That Irresistible Idea: An Interview with Maura Candela

By HANNAH GERSEN

Maura Candela is one of my favorite writers, as well one of the best storytellers I’ve ever met—two talents that don’t necessarily go hand-in-hand. Her debut fiction, “The Boys’ Club” was featured in the first issue of The Common. Maura has also recently finished a novel called The Love Dogs, which is set in contemporary New York and deals, in part, with the long-term effects of 9/11 on rescue workers and their families.

Maura and I met in 2007 in a writing workshop at the 92nd Street Y, when she was just beginning to work on The Love Dogs. Her writing struck me immediately as being very funny and sharp-tongued, but at the same time, full of emotion and longing. Her stories take place in New York City’s outer boroughs, a rich territory that allows Maura to address issues of race and class, as well as immigration and exile.

A native New Yorker, Maura was born in Brooklyn in 1953. She graduated from York College, a part of CUNY. She currently lives in Middle Village, Queens, with her husband and children. The following interview took place on a chilly Sunday afternoon in February over beers in a Long Island City bar. What follows are excerpts from our conversation.

 

The Common: Your story, “The Boys’ Club” is set in a neighborhood near the border of Queens and Brooklyn, which your characters call “City Line.” You were born in Brooklyn; can you tell me a little about the neighborhood where you grew up? Was it in the “City Line” zone?

Candela: I was born right near Prospect Park, in an area just south of Bedford Stuyvesant. I think it’s been re-named Prospect Heights.  Almost immediately, my parents moved to a railroad apartment in Bushwick. Then they stepped up in the world and bought a house in the Ozone Park/Woodhaven area when I was in second grade. I have ten brothers and sisters—six of us were born in Brooklyn, five in Queens. Ozone Park was close to Brooklyn—you could walk down the avenue and be in Brooklyn. Woodhaven led to Cypress Hills, part of which was in Queens, part in Brooklyn. Both those areas, past Crescent Street, were referred to as “City Line”.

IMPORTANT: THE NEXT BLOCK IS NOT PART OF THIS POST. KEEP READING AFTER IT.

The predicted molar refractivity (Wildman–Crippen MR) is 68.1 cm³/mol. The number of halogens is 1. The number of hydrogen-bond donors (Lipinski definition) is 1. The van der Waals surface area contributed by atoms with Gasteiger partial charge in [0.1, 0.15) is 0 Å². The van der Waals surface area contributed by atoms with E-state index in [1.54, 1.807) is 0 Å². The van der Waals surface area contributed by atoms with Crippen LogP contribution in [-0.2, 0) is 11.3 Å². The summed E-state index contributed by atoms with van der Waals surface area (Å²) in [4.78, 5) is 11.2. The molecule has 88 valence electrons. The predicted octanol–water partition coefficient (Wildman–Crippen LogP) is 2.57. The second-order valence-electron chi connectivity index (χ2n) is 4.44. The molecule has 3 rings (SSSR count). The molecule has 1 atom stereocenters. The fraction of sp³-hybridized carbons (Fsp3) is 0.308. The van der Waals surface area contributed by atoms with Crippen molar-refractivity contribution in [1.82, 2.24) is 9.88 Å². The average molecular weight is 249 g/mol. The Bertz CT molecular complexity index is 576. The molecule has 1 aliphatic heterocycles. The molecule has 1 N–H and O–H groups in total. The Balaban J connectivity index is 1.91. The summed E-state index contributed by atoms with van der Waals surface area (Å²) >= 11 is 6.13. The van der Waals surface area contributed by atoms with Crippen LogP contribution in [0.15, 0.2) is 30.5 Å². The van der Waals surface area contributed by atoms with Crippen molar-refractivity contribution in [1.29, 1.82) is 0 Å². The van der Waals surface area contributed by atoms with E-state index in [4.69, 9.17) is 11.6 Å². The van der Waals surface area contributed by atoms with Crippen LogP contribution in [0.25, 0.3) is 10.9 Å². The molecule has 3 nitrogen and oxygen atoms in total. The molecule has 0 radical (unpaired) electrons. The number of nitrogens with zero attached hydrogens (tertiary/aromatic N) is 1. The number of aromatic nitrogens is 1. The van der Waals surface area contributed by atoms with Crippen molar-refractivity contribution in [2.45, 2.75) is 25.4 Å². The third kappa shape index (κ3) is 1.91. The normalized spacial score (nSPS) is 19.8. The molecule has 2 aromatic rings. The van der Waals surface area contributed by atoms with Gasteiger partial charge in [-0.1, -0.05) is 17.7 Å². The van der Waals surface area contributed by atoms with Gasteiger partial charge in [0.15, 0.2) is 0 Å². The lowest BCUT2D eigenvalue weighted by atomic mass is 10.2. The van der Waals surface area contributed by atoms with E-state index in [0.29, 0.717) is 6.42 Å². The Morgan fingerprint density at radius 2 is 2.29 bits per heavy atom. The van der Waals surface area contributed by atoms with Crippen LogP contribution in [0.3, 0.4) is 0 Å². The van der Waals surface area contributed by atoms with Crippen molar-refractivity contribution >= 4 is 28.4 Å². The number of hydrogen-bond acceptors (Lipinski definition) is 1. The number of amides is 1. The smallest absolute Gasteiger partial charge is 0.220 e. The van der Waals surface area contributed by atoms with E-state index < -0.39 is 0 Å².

Something I’ve noticed when I talk to native New Yorkers is that they have an allegiance to their childhood neighborhoods that means more to them than the school they went to…whereas, if you grow up in the suburbs, you mainly identify with your high school.

Yes, because the neighborhood is like a living entity.

Do you think that’s something that’s still alive in New York or has it changed for younger generations?

I think the population changes but the strange thing is that as each wave of immigrants comes over, that idea of the neighborhood remains. I was just reading something that John Leguizamo said—he grew up in Jackson Heights, and he said he used to get so annoyed with his father because his father was always moving the family five blocks one way or five blocks another way and every time he moved he felt like he was in a whole different neighborhood—even though he was technically still in “Jackson Heights”. And if a neighborhood is really densely populated, your allegiance is to your block.

I love that about New York.

I know, it’s so crazy. When I was growing up, I felt like everyone had the same idea of the neighborhood—it was your defense against being invisible. It’s almost like Manhattan—we didn’t actually call it Manhattan, we just called it “the city”—it’s almost like Manhattan was not thought of as a place to live. It was where you went to work, where you went if you were ambitious. But in the neighborhood—that was where you were your true self and that was where you rested from the labors of striving. But it was a paradox, because even as the neighborhood was a place where you felt you were your most authentic self, it was also a place you wanted to escape from.

How do you think the idea of the true self and the neighborhood works in your story?